3. Maple Syrup Snow Candy

    You’ll need a candy thermometer. The recommended temperature is 245 degrees F. that will result in a hard, crunchy candy. If you don’t reach that temperature, the snow candy will be soft and chewy.

    Don’t try to just drizzle maple syrup in the snow. It will dissolve into the snow. It has to be cooked.


    • 1 cup of maple syrup (increase the amount if you want more candy).


    1. Real maple syrup is the standard recommendation, but store-bought syrup made with corn syrup works as well.
    2. In a saucepan over medium heat, bring the syrup to a boil while stirring constantly.
    3. Clip your candy thermometer to the side of the pan until it reaches 245 degrees, or remove from the heat after 5 minutes.
    Maple Syrup Snow Candy Process
    1. Immediately drizzle the syrup onto snow or crushed ice and wait 2 or 3 minutes for it to get firm.
    2. Remove to a plate and eat immediately or freeze for later.

    4. Mashed Potato Candy

    Mashed Potato Candy

    Don’t knock ‘em until you’ve tried ‘em. They’re easy to make and a great way to re-use those leftover mashed potatoes.


    • 6 large potatoes peeled and coarsely cut into pieces
    • 3 tablespoons of sugar
    • 2 teaspoons of vanilla
    • 1 8-ounce bag of morsels or 8-ounces of chopped up chocolate
    • 1 cup of chopped nuts of your choice (the pioneers used either roasted acorns or black walnuts).
    • 1 cup of shredded coconut


    1. Peel the potatoes and cut into 4 pieces.
    2. Boil the potatoes in water for 20 to 30 minutes until fork tender.
    3. Drain the water and mash the potatoes. Add the sugar and the 2 teaspoons of vanilla and mash some more.
    4. Refrigerate the final mash for 30 minutes to an hour
    5. Butter the bottom of a plate lightly and using your buttered hands, pick up some of the mashed potatoes and roll into a ball in your hands about the size of a medium-sized meatball.
    1. Place the mashed potato balls on the buttered plate and put in the freezer for 30 minutes.
    2. While they’re freezing, it’s time to chop the nuts and make the chocolate glaze.
    3. Chop your nuts of choice to the size you like.

    Chocolate glaze

    • To make the chocolate glaze you’ll need a double boiler.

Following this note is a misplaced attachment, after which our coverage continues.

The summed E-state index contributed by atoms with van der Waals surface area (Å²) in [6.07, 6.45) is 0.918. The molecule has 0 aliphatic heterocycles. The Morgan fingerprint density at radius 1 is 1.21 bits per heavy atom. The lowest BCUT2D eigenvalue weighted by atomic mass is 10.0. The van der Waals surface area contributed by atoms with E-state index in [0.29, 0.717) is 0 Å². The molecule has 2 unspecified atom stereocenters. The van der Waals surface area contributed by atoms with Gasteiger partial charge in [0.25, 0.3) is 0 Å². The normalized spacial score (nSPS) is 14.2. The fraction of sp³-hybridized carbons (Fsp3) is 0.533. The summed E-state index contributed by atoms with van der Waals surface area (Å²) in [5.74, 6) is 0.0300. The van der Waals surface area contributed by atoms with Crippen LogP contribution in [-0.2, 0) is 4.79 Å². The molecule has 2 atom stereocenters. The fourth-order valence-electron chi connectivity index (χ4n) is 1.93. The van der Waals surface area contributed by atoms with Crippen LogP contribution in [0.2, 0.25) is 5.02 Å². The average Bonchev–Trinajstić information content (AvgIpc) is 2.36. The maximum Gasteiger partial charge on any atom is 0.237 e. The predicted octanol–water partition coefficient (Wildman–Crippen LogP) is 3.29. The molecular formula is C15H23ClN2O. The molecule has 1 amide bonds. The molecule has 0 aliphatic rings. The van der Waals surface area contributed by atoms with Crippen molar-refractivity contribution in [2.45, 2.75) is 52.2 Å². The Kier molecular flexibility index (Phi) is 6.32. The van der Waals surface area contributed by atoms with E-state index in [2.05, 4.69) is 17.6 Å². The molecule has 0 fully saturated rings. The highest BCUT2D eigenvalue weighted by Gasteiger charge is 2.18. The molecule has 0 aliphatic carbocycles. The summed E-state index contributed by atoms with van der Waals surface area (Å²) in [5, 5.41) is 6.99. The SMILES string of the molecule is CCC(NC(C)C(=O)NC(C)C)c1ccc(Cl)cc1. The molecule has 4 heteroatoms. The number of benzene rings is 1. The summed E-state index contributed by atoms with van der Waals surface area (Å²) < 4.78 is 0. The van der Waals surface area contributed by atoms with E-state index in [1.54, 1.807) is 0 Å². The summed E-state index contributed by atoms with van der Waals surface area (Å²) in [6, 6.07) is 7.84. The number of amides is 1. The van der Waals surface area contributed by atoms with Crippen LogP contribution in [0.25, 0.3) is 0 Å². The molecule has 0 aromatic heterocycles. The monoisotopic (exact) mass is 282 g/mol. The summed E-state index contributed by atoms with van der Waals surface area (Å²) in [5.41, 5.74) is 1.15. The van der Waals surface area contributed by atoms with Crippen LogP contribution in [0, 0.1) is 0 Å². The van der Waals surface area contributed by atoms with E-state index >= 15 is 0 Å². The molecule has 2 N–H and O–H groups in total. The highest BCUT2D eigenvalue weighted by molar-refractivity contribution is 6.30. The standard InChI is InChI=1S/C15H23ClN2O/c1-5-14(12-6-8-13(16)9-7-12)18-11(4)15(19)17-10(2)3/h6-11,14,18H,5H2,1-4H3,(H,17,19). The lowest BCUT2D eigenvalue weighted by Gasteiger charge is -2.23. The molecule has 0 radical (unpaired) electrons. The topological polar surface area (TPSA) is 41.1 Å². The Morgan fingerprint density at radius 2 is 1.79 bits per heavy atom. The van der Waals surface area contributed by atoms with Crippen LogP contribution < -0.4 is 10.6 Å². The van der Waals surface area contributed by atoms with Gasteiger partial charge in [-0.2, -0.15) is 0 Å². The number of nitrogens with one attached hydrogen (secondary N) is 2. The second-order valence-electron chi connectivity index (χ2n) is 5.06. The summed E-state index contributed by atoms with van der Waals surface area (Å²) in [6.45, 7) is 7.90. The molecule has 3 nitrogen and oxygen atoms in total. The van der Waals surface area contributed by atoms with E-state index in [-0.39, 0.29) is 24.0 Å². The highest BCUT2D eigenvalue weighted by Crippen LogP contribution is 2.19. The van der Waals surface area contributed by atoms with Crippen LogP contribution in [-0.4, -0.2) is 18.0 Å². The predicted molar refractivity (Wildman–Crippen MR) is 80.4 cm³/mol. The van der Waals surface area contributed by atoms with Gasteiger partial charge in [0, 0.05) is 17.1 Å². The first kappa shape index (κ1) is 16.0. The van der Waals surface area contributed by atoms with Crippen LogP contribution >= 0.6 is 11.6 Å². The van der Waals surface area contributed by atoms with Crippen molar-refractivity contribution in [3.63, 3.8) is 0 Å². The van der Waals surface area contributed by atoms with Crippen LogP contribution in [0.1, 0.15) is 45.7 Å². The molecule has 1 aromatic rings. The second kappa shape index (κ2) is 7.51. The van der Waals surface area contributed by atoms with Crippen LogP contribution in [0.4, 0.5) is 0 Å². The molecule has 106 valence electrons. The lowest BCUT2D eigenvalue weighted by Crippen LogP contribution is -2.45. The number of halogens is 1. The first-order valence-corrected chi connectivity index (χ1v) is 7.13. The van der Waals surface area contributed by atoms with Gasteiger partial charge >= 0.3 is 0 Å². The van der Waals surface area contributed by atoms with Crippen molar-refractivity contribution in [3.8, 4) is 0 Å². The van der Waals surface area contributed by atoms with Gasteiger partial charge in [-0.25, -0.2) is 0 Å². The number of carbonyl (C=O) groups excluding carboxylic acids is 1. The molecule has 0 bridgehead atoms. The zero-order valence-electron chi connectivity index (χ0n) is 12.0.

• Place the 8-ounces of chocolate bits into the double boiler.
    • Stir frequently until the chocolate is melted.

    The finishing touch:   

    1. Remove the potato balls from the freezer on the buttered plate and either drizzle the chocolate over the mashed potato balls or carefully roll them in melted chocolate and return to the buttered plate. Make sure the melted chocolate has cooled a little bit.
    2. As you do this, immediately sprinkle the chocolate covered mashed potato candy with nuts or coconut or both.
    3. Keep in the fridge for up to two weeks or freeze and keep up to two months.

    5. Candied Crab Apples

    Candied Crabapples


    • Crab apples with stems on, unpeeled
    • 2 cinnamon sticks
    • Syrup made from 3 cups sugar; 4 cups of water dissolved in a saucepan over medium heat
    • Add 6 drops red food coloring (optional)


    1. Wash and rinse the crab apples
    2. Add cinnamon sticks to jars
    3. Put crab apples into sterilized canning jars
    4. Pour syrup into jars
    5. Boiling water process for 10 minutes
    6. Cool and serve

    6. Baked Apples


    • 6 apples of any variety
    • Cinnamon
    • Cloves
    • Brown sugar
    • Butter


    1. With a melon baller or knife, carefully cut out the center core of the apple, removing the core and the seeds. Do not penetrate the bottom of the apple or your filling will drain out.
    2. Sprinkle some cinnamon and cloves into the core and insert a piece of butter. Pack the core with brown sugar and place on a buttered baking sheet. The kids can help with all of these steps.
    Baked Apples Process
    1. Preheat the oven to 350 degrees Fahrenheit and when preheated, bake for 20 to 30 minutes until the apples are tender.
    2. Let the apples cool for ten minutes and then place in a bowl and, using a knife and fork, slice and enjoy.
    3. Baked apples don’t keep that well and are best enjoyed warm, but the fridge will keep them for about a week if you have leftovers.